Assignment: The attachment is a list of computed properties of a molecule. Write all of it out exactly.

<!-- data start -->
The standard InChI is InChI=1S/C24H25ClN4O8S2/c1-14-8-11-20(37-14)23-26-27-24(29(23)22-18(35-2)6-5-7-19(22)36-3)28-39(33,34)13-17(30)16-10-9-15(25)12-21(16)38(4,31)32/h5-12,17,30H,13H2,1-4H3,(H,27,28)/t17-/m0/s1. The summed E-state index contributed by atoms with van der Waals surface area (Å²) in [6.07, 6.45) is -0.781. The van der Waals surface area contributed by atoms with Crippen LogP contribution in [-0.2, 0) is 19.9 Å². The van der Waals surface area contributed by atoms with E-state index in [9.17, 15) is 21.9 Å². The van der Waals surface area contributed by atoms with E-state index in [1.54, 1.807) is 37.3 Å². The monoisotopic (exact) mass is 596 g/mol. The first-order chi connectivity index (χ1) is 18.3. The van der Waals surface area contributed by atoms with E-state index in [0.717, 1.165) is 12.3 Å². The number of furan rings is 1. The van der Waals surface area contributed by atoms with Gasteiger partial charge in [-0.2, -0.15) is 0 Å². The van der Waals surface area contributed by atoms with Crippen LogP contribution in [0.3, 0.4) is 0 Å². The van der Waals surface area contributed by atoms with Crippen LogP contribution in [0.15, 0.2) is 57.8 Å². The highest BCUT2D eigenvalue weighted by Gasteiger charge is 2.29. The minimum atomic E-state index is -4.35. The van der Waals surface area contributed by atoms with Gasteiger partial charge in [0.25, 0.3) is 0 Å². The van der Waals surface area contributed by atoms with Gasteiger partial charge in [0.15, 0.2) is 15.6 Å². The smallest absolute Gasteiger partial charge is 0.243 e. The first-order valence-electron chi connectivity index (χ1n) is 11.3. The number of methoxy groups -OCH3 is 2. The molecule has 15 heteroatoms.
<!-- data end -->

The standard InChI is InChI=1S/C24H25ClN4O8S2/c1-14-8-11-20(37-14)23-26-27-24(29(23)22-18(35-2)6-5-7-19(22)36-3)28-39(33,34)13-17(30)16-10-9-15(25)12-21(16)38(4,31)32/h5-12,17,30H,13H2,1-4H3,(H,27,28)/t17-/m0/s1. The summed E-state index contributed by atoms with van der Waals surface area (Å²) in [6.07, 6.45) is -0.781. The van der Waals surface area contributed by atoms with Crippen LogP contribution in [-0.2, 0) is 19.9 Å². The van der Waals surface area contributed by atoms with E-state index in [9.17, 15) is 21.9 Å². The van der Waals surface area contributed by atoms with E-state index in [1.54, 1.807) is 37.3 Å². The monoisotopic (exact) mass is 596 g/mol. The first-order chi connectivity index (χ1) is 18.3. The van der Waals surface area contributed by atoms with E-state index in [0.717, 1.165) is 12.3 Å². The number of furan rings is 1. The van der Waals surface area contributed by atoms with Gasteiger partial charge in [-0.2, -0.15) is 0 Å². The van der Waals surface area contributed by atoms with Crippen LogP contribution in [0.3, 0.4) is 0 Å². The van der Waals surface area contributed by atoms with Crippen LogP contribution in [0.15, 0.2) is 57.8 Å². The highest BCUT2D eigenvalue weighted by Gasteiger charge is 2.29. The minimum atomic E-state index is -4.35. The van der Waals surface area contributed by atoms with Gasteiger partial charge in [0.25, 0.3) is 0 Å². The van der Waals surface area contributed by atoms with Gasteiger partial charge in [0.15, 0.2) is 15.6 Å². The smallest absolute Gasteiger partial charge is 0.243 e. The first-order valence-electron chi connectivity index (χ1n) is 11.3. The number of methoxy groups -OCH3 is 2. The molecule has 15 heteroatoms.